• K.P.A.M.K, Luxmini., Dharmadasa. R.M, Samarasinghe, and K. Muthukumarana. P.R.M. "Comparative Pharmacognostic Study of Different Parts of Withania somnifera and its Substitute Ruellia tuberosa." World Journal of Agricultural Research 3, no. 1 (2015): 28-33.

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1. Introduction

Pharmacognosy is the study of the physical, chemical, biochemical and biological properties of drugs, drug substances or potential drugs or drug substances of natural origin. Study of pharmacognosy is a reliable tool, by which complete information of the crude drug could be obtained [1]. With respect to quality control, correct identification of the species concerned from commonly available adulterants or substitutes, in fresh, dried or powdered state is of prime importance [2]. The process of standardization could be achieved by pharmacognostic studies which help in identification and authentication of the plant materials [3, 4]. Since adulterants or substitutes closely resemble the genuine material, macroscopic or microscopic evidences alone could not always provide evidence for complete identification. On the other hand misidentification of species and the subsequent substitution with adulterated materials reported a real danger in Chinese Traditional Medicine [5, 6]. Therefore, implementation of rigorous standardization process with multi-techniques procedure is required for proper standardization in order to avoid harmful adulteration, substitution, contamination and degradation [7].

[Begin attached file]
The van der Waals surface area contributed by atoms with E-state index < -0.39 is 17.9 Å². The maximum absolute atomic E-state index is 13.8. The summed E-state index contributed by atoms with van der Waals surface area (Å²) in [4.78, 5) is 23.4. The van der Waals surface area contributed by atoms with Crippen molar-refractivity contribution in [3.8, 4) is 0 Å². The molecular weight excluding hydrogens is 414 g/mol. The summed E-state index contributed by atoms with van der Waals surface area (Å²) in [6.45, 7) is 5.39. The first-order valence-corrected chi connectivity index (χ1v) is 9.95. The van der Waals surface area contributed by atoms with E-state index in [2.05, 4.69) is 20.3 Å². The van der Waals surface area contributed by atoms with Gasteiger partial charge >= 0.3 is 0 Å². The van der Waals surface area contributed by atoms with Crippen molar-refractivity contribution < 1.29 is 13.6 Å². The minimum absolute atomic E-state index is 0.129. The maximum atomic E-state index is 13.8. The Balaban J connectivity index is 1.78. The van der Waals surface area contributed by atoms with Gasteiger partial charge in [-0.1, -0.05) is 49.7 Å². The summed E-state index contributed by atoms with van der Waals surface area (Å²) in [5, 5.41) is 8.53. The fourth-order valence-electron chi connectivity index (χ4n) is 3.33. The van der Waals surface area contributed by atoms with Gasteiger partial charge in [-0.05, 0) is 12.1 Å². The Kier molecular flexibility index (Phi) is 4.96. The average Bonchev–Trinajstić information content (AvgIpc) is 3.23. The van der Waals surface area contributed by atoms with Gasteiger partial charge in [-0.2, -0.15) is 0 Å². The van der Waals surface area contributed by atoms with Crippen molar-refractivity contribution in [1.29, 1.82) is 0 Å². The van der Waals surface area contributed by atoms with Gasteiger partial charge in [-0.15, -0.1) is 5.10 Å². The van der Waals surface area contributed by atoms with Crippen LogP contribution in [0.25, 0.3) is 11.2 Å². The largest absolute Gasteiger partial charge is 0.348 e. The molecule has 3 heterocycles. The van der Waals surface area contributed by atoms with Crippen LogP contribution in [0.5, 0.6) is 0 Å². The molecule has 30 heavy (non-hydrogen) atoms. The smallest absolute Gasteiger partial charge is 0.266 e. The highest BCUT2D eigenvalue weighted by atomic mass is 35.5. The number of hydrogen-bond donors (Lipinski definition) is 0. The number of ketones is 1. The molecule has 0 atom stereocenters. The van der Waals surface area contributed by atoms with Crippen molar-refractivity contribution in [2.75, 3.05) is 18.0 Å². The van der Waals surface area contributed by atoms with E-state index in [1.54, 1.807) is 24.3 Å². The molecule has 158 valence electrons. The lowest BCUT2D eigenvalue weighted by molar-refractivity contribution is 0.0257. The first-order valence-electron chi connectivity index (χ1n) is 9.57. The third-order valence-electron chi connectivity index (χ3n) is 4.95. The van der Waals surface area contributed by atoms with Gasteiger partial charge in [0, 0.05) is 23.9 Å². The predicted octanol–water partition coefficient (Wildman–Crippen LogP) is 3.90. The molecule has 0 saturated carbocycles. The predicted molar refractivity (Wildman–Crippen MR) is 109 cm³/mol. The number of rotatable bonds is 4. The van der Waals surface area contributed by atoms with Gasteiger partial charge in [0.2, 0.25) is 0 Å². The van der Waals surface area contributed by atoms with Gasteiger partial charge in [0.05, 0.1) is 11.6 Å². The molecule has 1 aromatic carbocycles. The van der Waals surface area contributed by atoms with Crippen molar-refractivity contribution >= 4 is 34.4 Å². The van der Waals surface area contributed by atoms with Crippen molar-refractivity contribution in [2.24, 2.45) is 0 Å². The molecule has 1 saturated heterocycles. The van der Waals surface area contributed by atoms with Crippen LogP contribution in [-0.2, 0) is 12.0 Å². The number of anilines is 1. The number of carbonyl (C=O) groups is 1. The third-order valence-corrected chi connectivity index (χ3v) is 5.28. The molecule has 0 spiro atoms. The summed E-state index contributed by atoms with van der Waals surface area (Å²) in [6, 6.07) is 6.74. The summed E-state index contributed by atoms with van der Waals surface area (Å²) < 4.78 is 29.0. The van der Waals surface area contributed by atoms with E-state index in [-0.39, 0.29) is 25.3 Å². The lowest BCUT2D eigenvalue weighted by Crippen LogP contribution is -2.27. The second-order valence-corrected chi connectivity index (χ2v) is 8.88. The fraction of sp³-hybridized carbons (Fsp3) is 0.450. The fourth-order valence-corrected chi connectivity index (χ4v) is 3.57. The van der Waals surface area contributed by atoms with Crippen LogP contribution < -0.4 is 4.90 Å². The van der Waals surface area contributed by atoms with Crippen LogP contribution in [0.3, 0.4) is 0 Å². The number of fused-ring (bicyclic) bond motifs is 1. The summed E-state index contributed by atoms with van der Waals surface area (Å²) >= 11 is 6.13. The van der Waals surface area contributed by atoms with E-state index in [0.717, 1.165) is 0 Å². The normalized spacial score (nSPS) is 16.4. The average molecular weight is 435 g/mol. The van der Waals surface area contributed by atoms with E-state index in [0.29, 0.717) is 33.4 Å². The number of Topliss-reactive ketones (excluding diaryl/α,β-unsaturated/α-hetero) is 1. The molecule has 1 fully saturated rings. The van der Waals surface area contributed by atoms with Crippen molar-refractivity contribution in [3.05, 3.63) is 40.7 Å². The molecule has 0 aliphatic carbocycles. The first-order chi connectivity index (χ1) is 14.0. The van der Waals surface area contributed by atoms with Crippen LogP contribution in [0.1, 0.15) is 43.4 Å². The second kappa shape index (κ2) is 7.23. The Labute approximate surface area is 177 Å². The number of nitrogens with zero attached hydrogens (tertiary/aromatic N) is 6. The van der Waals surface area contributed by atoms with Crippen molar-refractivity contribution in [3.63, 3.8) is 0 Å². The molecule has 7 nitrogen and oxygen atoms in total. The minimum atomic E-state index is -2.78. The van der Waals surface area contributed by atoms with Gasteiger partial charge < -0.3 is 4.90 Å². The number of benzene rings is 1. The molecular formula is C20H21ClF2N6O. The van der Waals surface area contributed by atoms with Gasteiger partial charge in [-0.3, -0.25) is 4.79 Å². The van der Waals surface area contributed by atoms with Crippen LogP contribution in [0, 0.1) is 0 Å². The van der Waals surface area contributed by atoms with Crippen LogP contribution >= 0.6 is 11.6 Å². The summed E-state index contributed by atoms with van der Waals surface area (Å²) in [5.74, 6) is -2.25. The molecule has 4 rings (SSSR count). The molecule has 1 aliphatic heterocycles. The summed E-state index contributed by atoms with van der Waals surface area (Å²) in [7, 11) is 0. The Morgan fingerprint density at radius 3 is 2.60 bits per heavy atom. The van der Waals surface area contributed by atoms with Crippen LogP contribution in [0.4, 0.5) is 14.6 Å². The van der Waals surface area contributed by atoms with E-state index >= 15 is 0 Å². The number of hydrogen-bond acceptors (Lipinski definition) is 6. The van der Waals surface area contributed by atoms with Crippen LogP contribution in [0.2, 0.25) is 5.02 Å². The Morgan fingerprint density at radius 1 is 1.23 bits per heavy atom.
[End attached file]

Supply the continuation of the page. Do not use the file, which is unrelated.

Withania somnifera (L.) Dual (Solanaceae) is a therapeutically important, widely used medicinal plant in traditional and Ayurveda systems of medicine for the treatment of mental health, tumor, genotoxicity, arthritis, hypertension, tremors, diabetes, general debility, and angiogenesis activities and maintain the vigour and stamina [8-13][8]. Further, W. somniferais well known for its other biological activities like adapt genic/anti-stress [14, 15], immunomodulatory [16, 17], anti-ageing [14, 15, 18, 19], anti-fatigue [10, 14, 15], antioxidant [18, 20], anti-parkinsonism [21, 22], antiulcerogenic [15-23][15], support healthy thyroid function [24]. Since there is no commercial cultivation of W. somnifera in Sri Lanka, traditional practitioners widely used Ruellia tuberosa L. (Acanthaceae), as a cheap substitute for W. somnifera, which is traditionally used for diuretic, anti-pyretic, analgesic, anti-hypertensive and anthelmintic properties [25]. However, use of R. tuberosa as a substitute without scientifically proven data on important quality standards might adversely affect the therapeutic properties of herbal drug which incorporate R. tuberosa as a substitute. Moreover, even though, this substitution has been practiced since long times, available information on comparative morphological, powder microscopical, physicochemical, phytochemical and basic toxicological studies using brine shrimp assay of W. somnifera and R. tuberosaare scattered. Therefore, present study was undertaken to compare morphological, powder microscopical, physicochemical, phytochemical and bioactivity of different parts of W. somnifera and R. tuberosa in order to scientifically validate the traditional claims of use of R. tuberosa instead of W. somnifera..